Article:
Old trick, stop after 5-10 minutes and if getting hot, take layers off. Do not keep going sweating your butt off.

    If I am going to be on stand, then the "Heater Suit" works well and the fleece and thinsulite jacket and pants combo rolled very tight (8"x20") with 2 carry straps. I modified the fleece pants with 20" zippers on the sides of the legs and super easy to get on and off but still warm. I tie it to fanny pack or in small backpack. I also have small slip over booties. The disposable little heater pads work well for hands and feet. Slip over fleece hoods or baclavas top it out.

    Lastly I do not put it on or zip it up until I have cooled down if I got warm and started to get cold.

    BH
     
  5. philny1

    philny1 Well-Known Member

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    Layer Up

    Yea its a pain.
    If you discover another way, you'll never have to worry about where your next meals commin' from or any thing else for that matter.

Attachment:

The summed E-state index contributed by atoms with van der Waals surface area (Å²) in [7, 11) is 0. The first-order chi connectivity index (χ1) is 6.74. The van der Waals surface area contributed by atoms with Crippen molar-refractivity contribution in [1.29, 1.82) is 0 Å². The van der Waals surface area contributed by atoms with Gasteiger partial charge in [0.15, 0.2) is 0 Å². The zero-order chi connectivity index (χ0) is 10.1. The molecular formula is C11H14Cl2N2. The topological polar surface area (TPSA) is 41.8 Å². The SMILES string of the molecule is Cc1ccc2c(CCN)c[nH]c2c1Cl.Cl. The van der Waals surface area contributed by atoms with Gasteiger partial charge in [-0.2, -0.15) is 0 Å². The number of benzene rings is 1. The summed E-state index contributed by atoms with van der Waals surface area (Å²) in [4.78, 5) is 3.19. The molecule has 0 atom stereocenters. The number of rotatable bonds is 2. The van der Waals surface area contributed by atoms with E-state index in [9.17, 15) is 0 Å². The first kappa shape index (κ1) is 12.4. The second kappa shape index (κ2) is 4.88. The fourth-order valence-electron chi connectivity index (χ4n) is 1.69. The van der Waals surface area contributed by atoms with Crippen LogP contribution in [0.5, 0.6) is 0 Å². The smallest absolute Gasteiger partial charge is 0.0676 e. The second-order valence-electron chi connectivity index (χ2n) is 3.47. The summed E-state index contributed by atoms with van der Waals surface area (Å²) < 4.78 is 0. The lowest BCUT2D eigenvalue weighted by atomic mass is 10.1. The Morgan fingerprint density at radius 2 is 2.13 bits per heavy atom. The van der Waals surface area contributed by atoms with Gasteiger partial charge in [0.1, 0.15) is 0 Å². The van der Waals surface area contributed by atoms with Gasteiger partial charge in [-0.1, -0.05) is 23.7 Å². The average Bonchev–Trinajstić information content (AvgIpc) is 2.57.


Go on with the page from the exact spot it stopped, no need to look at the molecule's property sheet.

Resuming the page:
Be sure to let us know!!
     
  6. royinidaho

    royinidaho Writers Guild

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    When growing up in PA I had a couple of woven wool pullover sweaters. Two of them over a modern base layer and under something to break the wind would allow walking around the hills all day in the cold humid climate.

    Down flat didn't cut it, for me, back there. It would get wet from sweat then act more like a conductor than an insulator.

    Out here in sub zero weather a down sweater/jacket is sufficient when walking with a cheap wind breaker such as the 19 dollar frog-toggs from Cabelas.

    The secret seems to have been or be to wick the sweat to the surface as fast as possible. Frost will form on the outer layer but be comfy underneath. I guess ya just gotta figure it out for yourself.
     
  7. speedbump

    speedbump Well-Known Member

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    I was out before dawn today: +7*F. I'm with BountyHunter on most things. Layering is essential, as is NOT sweating on the way to a stand. Currently I'm starting with UnderArmor, but I'm not that psyched about it. Better is a good thin layer of Thermax, then Polypro, a medium wool layer, heavy fleece (preferably windproof), topped by an outer layer of Goretex or similar all weather fabric, depending on need.